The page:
The back of the camera has an Auto / Manual switch which allows you to manually fire the flash even if the camera’s meter doesn’t think you need it.  This is useful if you are shooting in bright sunlight and want to use the flash as a fill flash to eliminate shadows, or if you just feel like you need extra light for artistic effect.  Next to the Auto / Manual switch is a film travel indicator that will jiggle when the film is correctly traveling inside of the camera.

In my research for this model, I found a variant of the Hi-Matic E called the Hi-Matic ES that was sold exclusively through K-Mart stores.  Mike Butkus has manuals for both.  At first, the two models seemed to be identical, and I wondered if perhaps one was a market variant sold in a different country, much like how Nikkormats and Nikomats are the same exact camera, just sold in different markets, but then I saw that the ES was an economy model lacking a self timer or the ability to manually control the flash mode of the camera.

The ‘Electro Control’ system was developed by Yashica and licensed to Minolta for the Hi-Matics E and F.

There would also be a Hi-Matic F which had a simpler 4-element f/2.7 lens, but would still retain the Electro exposure system.  The Hi-Matic E would be in production for at least three years, eventually being replaced by the Hi-Matic G which continued the trend of simplification.  As the years wore on, rangefinders would continue to lose features, eventually becoming entry level economy cameras.

What at first I thought was going to be another hum-drum 1970s rangefinder with limited control, turned out to be an exceptional experience.  I thoroughly enjoyed my first use of the camera.  There wasn’t a single thing about the shooting experience that I didn’t like, and I never once missed the lack of manual control.  Despite being nearly 46 years old, I trusted the Electro Control system to handle everything.  Would I regret this decision?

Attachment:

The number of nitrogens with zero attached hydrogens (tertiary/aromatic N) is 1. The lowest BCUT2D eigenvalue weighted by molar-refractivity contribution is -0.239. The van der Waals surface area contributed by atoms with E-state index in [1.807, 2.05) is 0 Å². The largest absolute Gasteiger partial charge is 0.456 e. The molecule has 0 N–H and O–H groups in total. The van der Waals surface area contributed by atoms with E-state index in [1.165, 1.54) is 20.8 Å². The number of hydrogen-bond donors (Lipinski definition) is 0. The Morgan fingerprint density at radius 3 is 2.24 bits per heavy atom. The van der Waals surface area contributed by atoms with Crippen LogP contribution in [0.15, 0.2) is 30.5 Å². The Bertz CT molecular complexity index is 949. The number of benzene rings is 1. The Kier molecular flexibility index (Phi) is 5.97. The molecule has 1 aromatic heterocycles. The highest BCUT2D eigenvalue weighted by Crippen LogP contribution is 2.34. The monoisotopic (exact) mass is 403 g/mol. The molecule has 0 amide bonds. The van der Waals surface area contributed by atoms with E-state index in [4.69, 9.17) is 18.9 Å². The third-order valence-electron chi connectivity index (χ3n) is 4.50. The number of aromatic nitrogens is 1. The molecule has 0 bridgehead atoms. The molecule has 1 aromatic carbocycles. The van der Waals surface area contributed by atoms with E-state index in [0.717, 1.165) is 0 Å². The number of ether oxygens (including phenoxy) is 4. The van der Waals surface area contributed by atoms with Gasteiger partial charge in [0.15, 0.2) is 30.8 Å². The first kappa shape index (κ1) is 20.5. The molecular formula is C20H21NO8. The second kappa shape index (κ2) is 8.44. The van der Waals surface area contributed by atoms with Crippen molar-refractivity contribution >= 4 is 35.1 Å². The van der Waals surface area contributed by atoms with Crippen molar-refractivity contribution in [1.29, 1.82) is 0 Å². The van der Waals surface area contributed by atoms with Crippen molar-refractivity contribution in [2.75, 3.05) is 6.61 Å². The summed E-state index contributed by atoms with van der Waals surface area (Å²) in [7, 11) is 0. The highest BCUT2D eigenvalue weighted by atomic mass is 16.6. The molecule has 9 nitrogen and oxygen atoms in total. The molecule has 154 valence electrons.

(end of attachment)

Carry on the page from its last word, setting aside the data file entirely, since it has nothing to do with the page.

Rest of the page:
My Results

My first roll of film in the Hi-Matic E was my color standby, Fuji 200.  I took it in mid October to a local family farm to pick some pumpkins and relied entirely on the meter to get the exposure correct.  It was a bright and clear day, so a majority of my images were in bright sunlight, but I also made it a point to shoot it in shade and indoors to see how it would respond to a variety of lighting conditions.

Images from the Hi-Matic E, came out spectacular.  The 6-element Rokkor lens rendered colors nicely and with sharpness that is even across the whole frame.  Brightness was even with no vignetting in any of the images.  On several of the outdoor images, the exposures favored a bit towards overexposure which could be a result of me using a higher voltage silver oxide battery in lieu of the 1.35v mercury batteries this camera was designed for.  Then again, the exposure system on this camera was borrowed from the Yashica Electro and I have a great deal of experience with those cameras and have never noticed an overexposure problem using similar silver oxide batteries.  The camera does not offer any direct +/- EV control, so the next time I take this camera out, I will intentionally set the shutter speed one stop faster than I’m really using and see if I get more accurate exposures.